Bills & Utilities($1,278)($1,035)($1,409)($1,433)($5,154)
Fees & Charges($3)$535($16)($101)$416
Food & Dining($3,133)($3,365)($3,687)($3,805)($13,991)
Health & Fitness($2,520)($140)($674)($2,721)($6,054)
Personal Care($752)($849)($500)($784)($2,885)
Property Tax$0$0$0($4,869)($4,869)
Total Expenses($16,999)($11,683)($14,178)($21,720)($64,579)
Savings Amount$32,741 $36,869 $40,633 $42,906 $153,149
Savings %66%76%74%66%70%
Below the Line Cash Flow Items
RE Distributions$174,900 $28,910 $43,837 $17,298 $264,946
Gifts & Donations($4,049)($4,271)($3,691)($5,036)($17,047)
Closing/Renovation Costs($24,010)($81,572)($105,583)
Total Savings: Below the Line$170,851 $24,639 $16,136 ($69,310)$142,316

Versus 2014

Here is a comparison and variance analysis of the last two years.

My Take Home Salary$180,377$178,126($2,252)
Her Salary$24,524$9,829($14,695)More kids = Less time billed
My 401k$17,000$17,937$937
Her 401k$9,572$9,696$124
Rental House 1$6,513($2,008)($8,521)Turnover cost, down months, pmt timings
Rental House 2$6,990$3,655($3,335)Pmt timings, maintenance cost
Total Income$245,107$217,728($27,379)Not included: $264,000 of distributions
Auto & Transport$3,695$4,245$550
Bills & Utilities$4,546$5,154$6084 months of two houses
Student Loan$472$0($472)Finished with this in 2014
Fees & Charges($651)($416)$235
Financial$3,261$997($2,264)No Financial Advisor, No Tax Prep
Food & Dining$13,020$13,991$971Ate out more in late 2015
Health & Fitness$3,032$6,054$3,023Higher doctor bills
Home$7,533$4,443$1,785Less mortgage cost
Kids$3,301$5,395$2,094More kids, and more time in preschool for oldest
Personal Care$3,017$2,885($132)
Shopping$7,956$10,080$2,124More kids and more houses
Property Tax$5,028$4,869($159)
Travel$5,074$210($4,864)No travel to speak of with a newborn
Total Expenses$63,845$64,579$734Remarkably close to last year

2016’s Crystal Ball…

We expect the following changes in 2016:

  • Auto/Transport will be high.  I’ll probably buy a car this year.  I’m all over the map on what, how old, etc on this.  Will likely cost $18k-30k, less a trade-in value of $8k or so.
  • Bills/Utilities should be high for the first half of the year since we are running two houses still.  We should close in a week, and that should be back to normal.
  • Food/Dining will hopefully be closer to $12k than this year’s $14k.  Healthier & more home-cooked is the goal for the second half of the year.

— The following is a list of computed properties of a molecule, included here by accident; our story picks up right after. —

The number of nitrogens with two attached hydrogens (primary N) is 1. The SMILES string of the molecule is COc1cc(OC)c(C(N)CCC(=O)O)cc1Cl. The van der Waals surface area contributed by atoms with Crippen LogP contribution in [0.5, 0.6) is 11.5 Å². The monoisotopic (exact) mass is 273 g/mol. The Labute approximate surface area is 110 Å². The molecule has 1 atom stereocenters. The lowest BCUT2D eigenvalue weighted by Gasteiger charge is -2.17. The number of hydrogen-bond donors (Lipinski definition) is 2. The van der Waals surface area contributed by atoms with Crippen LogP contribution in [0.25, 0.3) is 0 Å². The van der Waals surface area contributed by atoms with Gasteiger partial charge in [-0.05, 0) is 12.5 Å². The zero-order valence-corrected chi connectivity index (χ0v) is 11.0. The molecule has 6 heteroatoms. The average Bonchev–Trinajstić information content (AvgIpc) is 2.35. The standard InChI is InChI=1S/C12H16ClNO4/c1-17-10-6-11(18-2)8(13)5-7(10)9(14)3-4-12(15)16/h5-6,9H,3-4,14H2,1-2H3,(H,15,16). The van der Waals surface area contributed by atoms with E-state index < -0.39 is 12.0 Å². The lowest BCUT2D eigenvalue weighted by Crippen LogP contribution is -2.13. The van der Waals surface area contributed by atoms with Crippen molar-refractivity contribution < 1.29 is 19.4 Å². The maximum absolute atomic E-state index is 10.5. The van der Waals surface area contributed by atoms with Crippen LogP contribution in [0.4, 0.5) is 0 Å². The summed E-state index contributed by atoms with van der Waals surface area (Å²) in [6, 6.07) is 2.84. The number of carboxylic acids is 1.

• Health/Fitness will likely stay high, but may shift more into 2017 with some surgeries planned for next winter.
  • Home will spike at some point, as I’d like to add a back deck and/or garage to my house.  I might wait for a couple of years though – not sure.  I’d really like to do some/all of this myself.  I know it’s possible, but with our kids at 1 & 3, it’s hard to imagine the day that I could make enough time.  But I believe that day will come!
  • Shopping should go down some.  It has some overlap on the house move, and having a you child/baby has been a constant reason for my wife to run the tab at Amazon/Target.  Please, please…I have to believe we can do better.
  • Travel will hopefully go up one day.  Not that we have to spend a lot, but something.  I’d like to get out more.  I’m already seeing the light on this one.  Some buddies and I went camping/mountain biking at Tsali (western NC) a couple of weekends ago.  My wife and I are due a trip.  Should hit the beach & mountains this summer.  Mountains is close to free.  Beach will include a house rental.
  • Donations will go way up this year.  We put aside a bunch of money from a recent bonus into a Vanguard Charitable account.  It allows us to take the tax benefit this year, start growing through investment, and give the money to our charities over years.  Pretty cool, and tax efficient.

Overall, I would like to get our spending below $60,000.  But really if we could just aim there, and end up below $65k again, I would probably be fine.  I’m having a hard time getting really motivated because we have rapidly approached financial independence, but I will likely keep working past our goal*.  So I’m struggling to pulling it together on the expense side beyond what we’ve already done.  I need to find a new angle for frugal motivation.



*A couple of reasons for this – but I started writing them here and it became it’s own post.  More to come…

4 thoughts on “2015 Accounting – Cash Flow

  1. This is my first time on your site. I found it while jumping through blogs. I really like the way you laid out your income and expenses.

    On the real estate side, I have waay to much in stocks and not enough in real estates(the opposite of you, i suppose). What vehicle did you use to invest in those commercial ventures such as the apartment for 10,400? Was that a private reit of sorts? I’m just trying to learn about more real estate options.

    1. Great, glad you enjoyed the post.

      My real estate investments are in LLC’s (limited liability company). This is the financial structure I see for most private RE developments. There is usually some investor money (limited partner) and some sponsor/developer equity (general partner) that makes up the total equity in the deal. I’ve written a little about this topic in this post.